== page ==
Patriarchy Essays (Examples)

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Because he si a man, he thinks that he is entitled to decide upon which of the women ought to receive the award. This is a clear piece of evidence supporting androcentrism, but also patriarchy. Through his gesture the man does nothing but put himself at the centre of everyone's attention. Symbolically, his is a declaration that the male is the central value of society hence having the authority to declare and to impose what he considers to have most value.
It is true that the award remained in Taylor's possession, but Kanye's gesture was such a blow that her morals were completely down and she was not able to continue her speech, feeling humiliated. In fact afterwards, Beyonce who receives another award will call her out on the stage to have her moment. In the scene under discussion we are dealing with a behavior pattern in which a man….

Rise of Patriarchy
In Riane Eisler's classic, the Chalice and the Blade, she writes,

It would seem only logical that the visible dimorphism, or difference in form, between the two halves of humanity had a profound effect on Paleolithic systems of belief. And it would seem equally logical that the fact that both human and animal life is generated from the female body and that, like the seasons and the moon, woman's body also goes through cycles led our ancestors to see the life-giving and sustaining powers of the world in the female, rather than the male form.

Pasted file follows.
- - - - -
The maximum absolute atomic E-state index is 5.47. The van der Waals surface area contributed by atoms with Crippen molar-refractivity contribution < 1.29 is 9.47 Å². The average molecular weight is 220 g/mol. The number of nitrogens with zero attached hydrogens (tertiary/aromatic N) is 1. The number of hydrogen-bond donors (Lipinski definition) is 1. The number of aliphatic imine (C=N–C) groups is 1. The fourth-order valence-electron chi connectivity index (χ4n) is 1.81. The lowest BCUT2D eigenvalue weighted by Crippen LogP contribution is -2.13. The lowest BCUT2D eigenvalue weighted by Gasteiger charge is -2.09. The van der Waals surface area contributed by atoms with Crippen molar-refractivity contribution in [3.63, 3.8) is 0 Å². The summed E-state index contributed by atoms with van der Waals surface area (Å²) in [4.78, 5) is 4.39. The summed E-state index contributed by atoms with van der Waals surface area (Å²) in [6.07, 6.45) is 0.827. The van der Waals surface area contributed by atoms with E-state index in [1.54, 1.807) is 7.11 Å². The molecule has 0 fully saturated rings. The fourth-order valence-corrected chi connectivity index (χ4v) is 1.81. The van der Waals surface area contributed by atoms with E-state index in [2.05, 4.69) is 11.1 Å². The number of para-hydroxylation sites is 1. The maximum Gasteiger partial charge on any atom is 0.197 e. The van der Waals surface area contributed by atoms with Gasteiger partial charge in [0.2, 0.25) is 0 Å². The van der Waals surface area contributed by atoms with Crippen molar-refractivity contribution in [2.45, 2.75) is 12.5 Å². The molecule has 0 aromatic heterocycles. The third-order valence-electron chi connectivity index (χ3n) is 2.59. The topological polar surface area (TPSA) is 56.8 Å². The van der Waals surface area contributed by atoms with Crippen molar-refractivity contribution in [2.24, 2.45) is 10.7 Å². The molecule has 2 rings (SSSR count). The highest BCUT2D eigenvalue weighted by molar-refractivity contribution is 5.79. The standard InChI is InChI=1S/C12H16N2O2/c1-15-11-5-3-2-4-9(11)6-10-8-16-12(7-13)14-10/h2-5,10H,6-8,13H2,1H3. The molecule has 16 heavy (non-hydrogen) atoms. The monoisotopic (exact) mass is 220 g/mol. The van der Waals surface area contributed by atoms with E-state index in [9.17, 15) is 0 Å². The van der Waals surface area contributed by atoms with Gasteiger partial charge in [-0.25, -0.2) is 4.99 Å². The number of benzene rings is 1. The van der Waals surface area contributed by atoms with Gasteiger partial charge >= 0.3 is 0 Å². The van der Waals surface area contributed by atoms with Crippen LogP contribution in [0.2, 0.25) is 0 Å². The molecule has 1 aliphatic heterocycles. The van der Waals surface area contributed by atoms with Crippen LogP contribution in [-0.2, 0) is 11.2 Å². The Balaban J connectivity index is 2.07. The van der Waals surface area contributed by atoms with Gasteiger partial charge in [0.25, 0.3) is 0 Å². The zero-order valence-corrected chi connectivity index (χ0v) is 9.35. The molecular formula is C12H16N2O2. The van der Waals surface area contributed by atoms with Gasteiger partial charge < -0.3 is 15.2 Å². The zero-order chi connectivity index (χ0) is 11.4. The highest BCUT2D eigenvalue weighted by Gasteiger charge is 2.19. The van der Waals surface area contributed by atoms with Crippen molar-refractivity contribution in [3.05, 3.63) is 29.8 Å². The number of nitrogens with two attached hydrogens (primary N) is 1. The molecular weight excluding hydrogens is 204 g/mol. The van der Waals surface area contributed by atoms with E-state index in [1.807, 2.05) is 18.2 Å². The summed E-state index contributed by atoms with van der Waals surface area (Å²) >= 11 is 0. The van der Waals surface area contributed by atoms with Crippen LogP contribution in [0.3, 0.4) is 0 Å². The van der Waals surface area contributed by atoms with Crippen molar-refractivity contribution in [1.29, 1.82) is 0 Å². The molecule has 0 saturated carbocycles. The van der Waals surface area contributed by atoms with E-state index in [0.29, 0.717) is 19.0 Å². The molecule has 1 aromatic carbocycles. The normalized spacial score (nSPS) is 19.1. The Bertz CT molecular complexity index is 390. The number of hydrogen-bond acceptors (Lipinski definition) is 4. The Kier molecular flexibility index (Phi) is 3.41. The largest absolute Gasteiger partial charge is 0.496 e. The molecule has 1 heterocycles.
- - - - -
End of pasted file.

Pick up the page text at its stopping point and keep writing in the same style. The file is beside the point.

Even after much of the overt worship of goddesses had been changed and surpressed, the forms remain in the Shekhina of Hebrew tradition and of course, the Catholic Virgin Mary. The Mother remains, in disguise. For about 5000 years, society has been run on increasingly male-dominated and patriarchal lines with, it seems increasingly destructive….

Women and Patriarchy
PAGES 10 WORDS 2880

omen and Patriarchy
Across the world, the secondary position of women in society remains a virtual constant. This preferential treatment for men is embedded in social and political structures in various countries and societies.

This paper examines how patriarchal structures remain in three important social structures - marriage, household and family life, and in the economy.

The first part of the paper compares the marriage practices among the Yanomamo Indians in northern Brazil, the Sherpa people of the Himalayas and the!Kung Sen people of the Kalahari desert. These ethnographic examples were selected because of their geographic and racial diversity.

The second part of the paper examines the gender relations and division of labor within the household, and how such traditional gender structures in the home are being affected by the growing number of women who work outside the home, both by choice and by economic need.

The last part of the paper examines women's participation….

Growth of Patriarchy in Ancient Societies
Patriarchy is a term used to denote an ideological and social construct that deems the patriarchs (males) to be superior to females. In the patriarchal social system, men's role as principal authority figures forms a crucial element of social organization, with men holding authority over material assets, women, and children. This construct enforces femininity and masculinity trait stereotypes in communities, thus reinforcing unfair power relationships between males and females (Rawat 44). This essay will discuss the role of diverse ancient civilizations in developing correlation factors associated with patriarchy's growth.

In alby's opinion, patriarchy comprises of six interdependent components that constitute the basis for exploitation, namely, the household, the State, violence perpetrated by males against females, paid employment, cultural institutions and sexuality (alby 1-5). alby's definition of a patriarchal household is the domestic environment in which the homemaker and her efforts towards smooth management of family….